IDEAS home Printed from https://ideas.repec.org/
MyIDEAS: Log in (now much improved!) to save this paper

Can Policy Influence Culture? Minimum Wage and the Quality of Labor Relations

  • Aghion, Philippe
  • Algan, Yann
  • Cahuc, Pierre

Can public policy affect culture, such as beliefs and norms of cooperation? We investigate this question by evaluating how state regulation of minimum wage interacts with unionization behavior and social dialogue. International data shows a negative correlation between union density and the quality of labor relations on one hand, and state regulation of the minimum wage on the other hand. To explain this relation, we develop a model of learning of the quality of labor relations. State regulation crowds out the possibility for workers to experiment negotiation and learn about the true cooperative nature of participants in the labor market. This crowding out effect can give rise to multiple equilibria: a “good” equilibrium characterized by strong beliefs in cooperation, leading to high union density and low state regulation; and a “bad” equilibrium, characterized by distrustful labor relations, low union density and strong state regulation of the minimum wage. We then use surveys on social attitudes and unionization behavior to document that minimum wage legislation and union density do affect beliefs about the scope of cooperation in the labor market.

If you experience problems downloading a file, check if you have the proper application to view it first. In case of further problems read the IDEAS help page. Note that these files are not on the IDEAS site. Please be patient as the files may be large.

File URL: http://www.cepremap.fr/depot/docweb/docweb0801.pdf
Download Restriction: no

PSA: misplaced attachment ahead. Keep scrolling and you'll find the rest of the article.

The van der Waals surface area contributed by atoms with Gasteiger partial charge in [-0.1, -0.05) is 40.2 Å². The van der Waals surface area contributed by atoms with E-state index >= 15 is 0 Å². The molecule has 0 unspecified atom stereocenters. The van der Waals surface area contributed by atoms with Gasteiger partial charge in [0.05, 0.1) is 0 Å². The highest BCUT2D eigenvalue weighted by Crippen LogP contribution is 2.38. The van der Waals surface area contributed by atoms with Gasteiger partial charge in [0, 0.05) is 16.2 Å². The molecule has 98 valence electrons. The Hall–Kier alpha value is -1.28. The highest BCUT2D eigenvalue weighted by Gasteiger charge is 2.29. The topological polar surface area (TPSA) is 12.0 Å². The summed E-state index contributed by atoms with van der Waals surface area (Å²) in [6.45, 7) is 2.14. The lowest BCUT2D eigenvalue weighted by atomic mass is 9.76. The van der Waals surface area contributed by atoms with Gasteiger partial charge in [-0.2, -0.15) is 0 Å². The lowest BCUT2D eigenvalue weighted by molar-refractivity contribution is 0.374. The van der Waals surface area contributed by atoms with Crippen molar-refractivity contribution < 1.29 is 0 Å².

Paper provided by CEPREMAP in its series CEPREMAP Working Papers (Docweb) with number 0801.

as
in new window

Length: 55 pages
Date of creation: Jan 2008
Date of revision:
Handle: RePEc:cpm:docweb:0801
Contact details of provider: Postal:
48 boulevard Jourdan - 75014 PARIS

Phone: +33(0) 1 43 13 62 30
Fax: +33(0) 1 43 13 62 32
Web page: http://www.cepremap.fr/

More information through EDIRC

References listed on IDEAS
Please report citation or reference errors to , or , if you are the registered author of the cited work, log in to your RePEc Author Service profile, click on "citations" and make appropriate adjustments.:

as in new window
  1. Guido Tabellini, 2005. "Culture and Institutions: economic development in the regions of Europe," Working Papers 292, IGIER (Innocenzo Gasparini Institute for Economic Research), Bocconi University.
  2. Luigi Guiso & Paola Sapienza & Luigi Zingales, 2000. "The Role of Social Capital in Financial Development," CRSP working papers 511, Center for Research in Security Prices, Graduate School of Business, University of Chicago.
  3. Daron Acemoglu & Philippe Aghion & Claire Lelarge & John Van Reenen & Fabrizio Zilibotti, 2007. "Technology, Information, and the Decentralization of the Firm," The Quarterly Journal of Economics, Oxford University Press, vol. 122(4), pages 1759-1799.
  4. Alessandra Fogli & Raquel Fernandez, 2005. "Culture: An Empirical Investigation of Beliefs, Work, and Fertility," Working Papers 05-07, New York University, Leonard N. Stern School of Business, Department of Economics.